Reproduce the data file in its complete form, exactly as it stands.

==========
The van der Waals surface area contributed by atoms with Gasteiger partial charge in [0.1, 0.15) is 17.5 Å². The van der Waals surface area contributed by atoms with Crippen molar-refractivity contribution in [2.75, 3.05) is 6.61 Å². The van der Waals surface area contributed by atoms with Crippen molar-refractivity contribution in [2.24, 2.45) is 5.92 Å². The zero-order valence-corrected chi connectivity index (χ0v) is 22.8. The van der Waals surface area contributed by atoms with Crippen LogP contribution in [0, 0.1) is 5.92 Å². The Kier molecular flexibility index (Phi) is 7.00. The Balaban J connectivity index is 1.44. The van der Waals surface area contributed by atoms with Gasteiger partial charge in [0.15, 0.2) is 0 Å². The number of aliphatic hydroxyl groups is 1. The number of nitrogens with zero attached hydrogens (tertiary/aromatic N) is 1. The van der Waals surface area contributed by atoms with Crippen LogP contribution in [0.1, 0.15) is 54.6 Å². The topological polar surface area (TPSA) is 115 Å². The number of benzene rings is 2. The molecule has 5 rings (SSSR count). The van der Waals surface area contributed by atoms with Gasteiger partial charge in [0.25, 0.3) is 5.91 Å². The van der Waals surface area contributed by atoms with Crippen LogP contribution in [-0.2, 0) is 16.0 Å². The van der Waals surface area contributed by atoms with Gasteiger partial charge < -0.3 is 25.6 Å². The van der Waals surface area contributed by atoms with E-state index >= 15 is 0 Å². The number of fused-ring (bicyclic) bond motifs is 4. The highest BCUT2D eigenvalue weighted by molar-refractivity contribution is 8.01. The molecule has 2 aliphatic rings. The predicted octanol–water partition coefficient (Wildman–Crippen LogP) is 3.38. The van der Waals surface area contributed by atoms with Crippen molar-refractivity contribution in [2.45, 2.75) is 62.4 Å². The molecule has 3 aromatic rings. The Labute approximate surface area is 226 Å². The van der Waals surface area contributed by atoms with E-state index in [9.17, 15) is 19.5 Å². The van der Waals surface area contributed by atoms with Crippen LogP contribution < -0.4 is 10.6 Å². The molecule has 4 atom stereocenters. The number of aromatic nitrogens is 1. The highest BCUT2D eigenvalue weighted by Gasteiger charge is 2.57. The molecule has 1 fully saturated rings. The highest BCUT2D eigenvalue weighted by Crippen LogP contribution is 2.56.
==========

The van der Waals surface area contributed by atoms with Gasteiger partial charge in [0.1, 0.15) is 17.5 Å². The van der Waals surface area contributed by atoms with Crippen molar-refractivity contribution in [2.75, 3.05) is 6.61 Å². The van der Waals surface area contributed by atoms with Crippen molar-refractivity contribution in [2.24, 2.45) is 5.92 Å². The zero-order valence-corrected chi connectivity index (χ0v) is 22.8. The van der Waals surface area contributed by atoms with Crippen LogP contribution in [0, 0.1) is 5.92 Å². The Kier molecular flexibility index (Phi) is 7.00. The Balaban J connectivity index is 1.44. The van der Waals surface area contributed by atoms with Gasteiger partial charge in [0.15, 0.2) is 0 Å². The number of aliphatic hydroxyl groups is 1. The number of nitrogens with zero attached hydrogens (tertiary/aromatic N) is 1. The van der Waals surface area contributed by atoms with Crippen LogP contribution in [0.1, 0.15) is 54.6 Å². The topological polar surface area (TPSA) is 115 Å². The number of benzene rings is 2. The molecule has 5 rings (SSSR count). The van der Waals surface area contributed by atoms with Gasteiger partial charge in [0.25, 0.3) is 5.91 Å². The van der Waals surface area contributed by atoms with Crippen LogP contribution in [-0.2, 0) is 16.0 Å². The van der Waals surface area contributed by atoms with Gasteiger partial charge < -0.3 is 25.6 Å². The van der Waals surface area contributed by atoms with E-state index >= 15 is 0 Å². The number of fused-ring (bicyclic) bond motifs is 4. The highest BCUT2D eigenvalue weighted by molar-refractivity contribution is 8.01. The molecule has 2 aliphatic rings. The predicted octanol–water partition coefficient (Wildman–Crippen LogP) is 3.38. The van der Waals surface area contributed by atoms with Crippen molar-refractivity contribution in [2.45, 2.75) is 62.4 Å². The molecule has 3 aromatic rings. The Labute approximate surface area is 226 Å². The van der Waals surface area contributed by atoms with E-state index in [9.17, 15) is 19.5 Å². The van der Waals surface area contributed by atoms with Crippen LogP contribution < -0.4 is 10.6 Å². The molecule has 4 atom stereocenters. The number of aromatic nitrogens is 1. The highest BCUT2D eigenvalue weighted by Gasteiger charge is 2.57. The molecule has 1 fully saturated rings. The highest BCUT2D eigenvalue weighted by Crippen LogP contribution is 2.56.